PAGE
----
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Tag: Vegetation mapping
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  • During Nearshore Event Vegetation Gradation (DUNEVEG): Geospatial Tools for Automating Remote Vegetation Extraction

    Abstract: Monitoring and modeling of coastal vegetation and ecosystems are major challenges, especially when considering environmental response to hazards, disturbances, and management activities. Remote sensing applications can provide alternatives and complementary approaches to the often costly and laborious field-based collection methods traditionally used for coastal ecosystem monitoring. New and improved sensors and data analysis techniques have become available, making remote sensing applications attractive for evaluation and potential use in monitoring coastal vegetation properties and ecosystem conditions and changes. This study involves the extraction of vegetation metrics from airborne lidar and hyperspectral imagery (HSI) collected by the US Army Corps of Engineers (USACE) National Coastal Mapping Program (NCMP) to quantify coastal dune vegetation characteristics. A custom geoprocessing toolbox and associated suite of tools were developed to allow inputs of common NCMP lidar and imagery products to help automate the workflow for extracting prioritized dune vegetation metrics in an efficient and repeatable way. This study advances existing coastal ecosystem knowledge and remote sensing techniques by developing new methodologies to classify, quantify, and estimate critical coastal vegetation metrics which will ultimately improve future estimates and predictions of nearshore dynamics and impacts from disturbance events.
  • Photographic Aerial Transects of Fort Wainwright, Alaska

    Abstract: This report presents the results of low-altitude photographic transects conducted over the training areas of US Army Garrison Fort Wainwright, in the boreal biome of central Alaska, to document baseline land-cover conditions. Flights were conducted via a Cessna™ 180 on two flight paths over portions of the Tanana Flats, Yukon, and Donnelly Training Areas and covered 486 mi (782 km) while documenting GPS waypoints. Nadir photographs were made with two GoPro™ cameras operating at 5 sec time-lapse intervals and with a handheld digital camera for oblique imagery. This yielded 6,063 GoPro photos and 706 oblique photos. Each image was intersected with a land-cover-classification map, collectively representing 38 of the 44 cover categories.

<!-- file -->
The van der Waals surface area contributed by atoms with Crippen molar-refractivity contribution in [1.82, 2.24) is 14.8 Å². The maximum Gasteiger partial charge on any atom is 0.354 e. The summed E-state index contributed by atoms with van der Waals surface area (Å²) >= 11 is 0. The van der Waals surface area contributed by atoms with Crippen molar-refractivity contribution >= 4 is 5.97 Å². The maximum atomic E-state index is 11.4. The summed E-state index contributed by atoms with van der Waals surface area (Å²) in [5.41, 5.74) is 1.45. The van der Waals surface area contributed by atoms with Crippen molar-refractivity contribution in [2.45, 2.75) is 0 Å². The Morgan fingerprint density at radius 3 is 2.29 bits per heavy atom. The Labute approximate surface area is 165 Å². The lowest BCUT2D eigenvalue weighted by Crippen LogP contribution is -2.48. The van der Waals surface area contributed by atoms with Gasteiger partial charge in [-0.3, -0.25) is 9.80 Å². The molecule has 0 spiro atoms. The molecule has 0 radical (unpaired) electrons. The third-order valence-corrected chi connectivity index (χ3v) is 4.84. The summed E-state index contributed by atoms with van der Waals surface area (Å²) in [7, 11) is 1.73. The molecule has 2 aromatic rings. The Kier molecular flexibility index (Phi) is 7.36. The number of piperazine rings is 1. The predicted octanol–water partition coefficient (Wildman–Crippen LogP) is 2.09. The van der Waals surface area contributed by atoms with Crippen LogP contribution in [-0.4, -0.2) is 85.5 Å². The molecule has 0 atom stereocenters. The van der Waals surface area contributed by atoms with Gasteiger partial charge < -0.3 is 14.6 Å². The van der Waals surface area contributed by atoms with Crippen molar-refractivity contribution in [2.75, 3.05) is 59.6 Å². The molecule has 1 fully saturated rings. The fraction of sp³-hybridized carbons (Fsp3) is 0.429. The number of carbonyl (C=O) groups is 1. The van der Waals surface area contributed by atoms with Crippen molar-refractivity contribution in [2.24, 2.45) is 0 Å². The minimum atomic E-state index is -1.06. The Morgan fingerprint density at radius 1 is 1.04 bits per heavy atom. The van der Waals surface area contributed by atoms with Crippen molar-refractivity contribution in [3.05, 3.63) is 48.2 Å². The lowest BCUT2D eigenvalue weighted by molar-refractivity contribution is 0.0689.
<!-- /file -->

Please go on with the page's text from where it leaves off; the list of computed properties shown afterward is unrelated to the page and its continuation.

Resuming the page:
• Using Unmanned Aircraft System (UAS) and Satellite Imagery to Map Aquatic and Terrestrial Vegetation

    Purpose: The purpose of this study is to demonstrate the application potential of using unmanned aerial systems (UAS) combined with a time series of moderately high-resolution satellite imagery for mapping ecological restoration progress and resulting land cover changes. This technical note addresses a project under the US Army Corps of Engineers Ecosystem Management and Restoration Research Project (EMRRP) focusing on image acquisition and assessment, digital image processing techniques, analytical methodology, geospatial product development, and documentation of best practice for future data acquisition and analysis in support of ecological management efforts.